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Seeking Sense in the Hox Gene Cluster

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jats:pThe Hox gene cluster, responsible for patterning of the head–tail axis, is an ancestral feature of all bilaterally symmetrical animals (the Bilateria) that remains intact in a wide range of species. We can say that the Hox cluster evolved successfully only once since it is commonly the same in all groups, with labial-like genes at one end of the cluster expressed in the anterior embryo, and Abd-B-like genes at the other end of the cluster expressed posteriorly. This review attempts to make sense of the Hox gene cluster and to address the following questions. How did the Hox cluster form in the protostome-deuterostome last common ancestor, and why was this with a particular head–tail polarity? Why is gene clustering usually maintained? Why is there collinearity between the order of genes along the cluster and the positions of their expressions along the embryo? Why do the Hox gene expression domains overlap along the embryo? Why have vertebrates duplicated the Hox cluster? Why do Hox gene knockouts typically result in anterior homeotic transformations? How do animals adapt their Hox clusters to evolve new structural patterns along the head–tail axis?</jats:p>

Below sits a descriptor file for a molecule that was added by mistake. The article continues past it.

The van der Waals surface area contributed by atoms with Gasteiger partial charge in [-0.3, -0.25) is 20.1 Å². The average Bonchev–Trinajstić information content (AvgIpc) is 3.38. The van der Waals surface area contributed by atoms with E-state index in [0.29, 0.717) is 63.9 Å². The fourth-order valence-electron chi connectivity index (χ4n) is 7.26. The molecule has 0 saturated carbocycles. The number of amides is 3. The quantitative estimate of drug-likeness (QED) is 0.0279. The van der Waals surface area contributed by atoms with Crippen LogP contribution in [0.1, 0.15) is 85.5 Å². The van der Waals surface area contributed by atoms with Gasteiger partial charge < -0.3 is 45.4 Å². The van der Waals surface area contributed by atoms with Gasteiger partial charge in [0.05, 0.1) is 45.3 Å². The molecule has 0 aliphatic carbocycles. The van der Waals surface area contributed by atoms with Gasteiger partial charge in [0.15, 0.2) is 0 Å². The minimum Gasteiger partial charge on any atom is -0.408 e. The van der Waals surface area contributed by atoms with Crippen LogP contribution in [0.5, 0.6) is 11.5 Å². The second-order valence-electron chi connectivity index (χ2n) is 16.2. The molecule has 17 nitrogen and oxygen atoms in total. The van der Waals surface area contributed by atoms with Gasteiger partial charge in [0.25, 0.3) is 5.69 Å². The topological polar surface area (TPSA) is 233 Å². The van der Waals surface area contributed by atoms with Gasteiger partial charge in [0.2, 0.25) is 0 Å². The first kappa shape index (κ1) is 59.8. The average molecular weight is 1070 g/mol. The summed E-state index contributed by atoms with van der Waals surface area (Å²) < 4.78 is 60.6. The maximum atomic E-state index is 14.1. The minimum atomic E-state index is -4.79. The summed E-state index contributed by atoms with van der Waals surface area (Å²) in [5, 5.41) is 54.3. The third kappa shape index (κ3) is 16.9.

Peer reviewed: True

Funder: The Biotechnology and Biological Sciences Research Council, U.K.


Review, Hox cluster, collinearity, evolution, axial morphology, gene knockout, Bilateria, Cnidaria

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Journal of Developmental Biology

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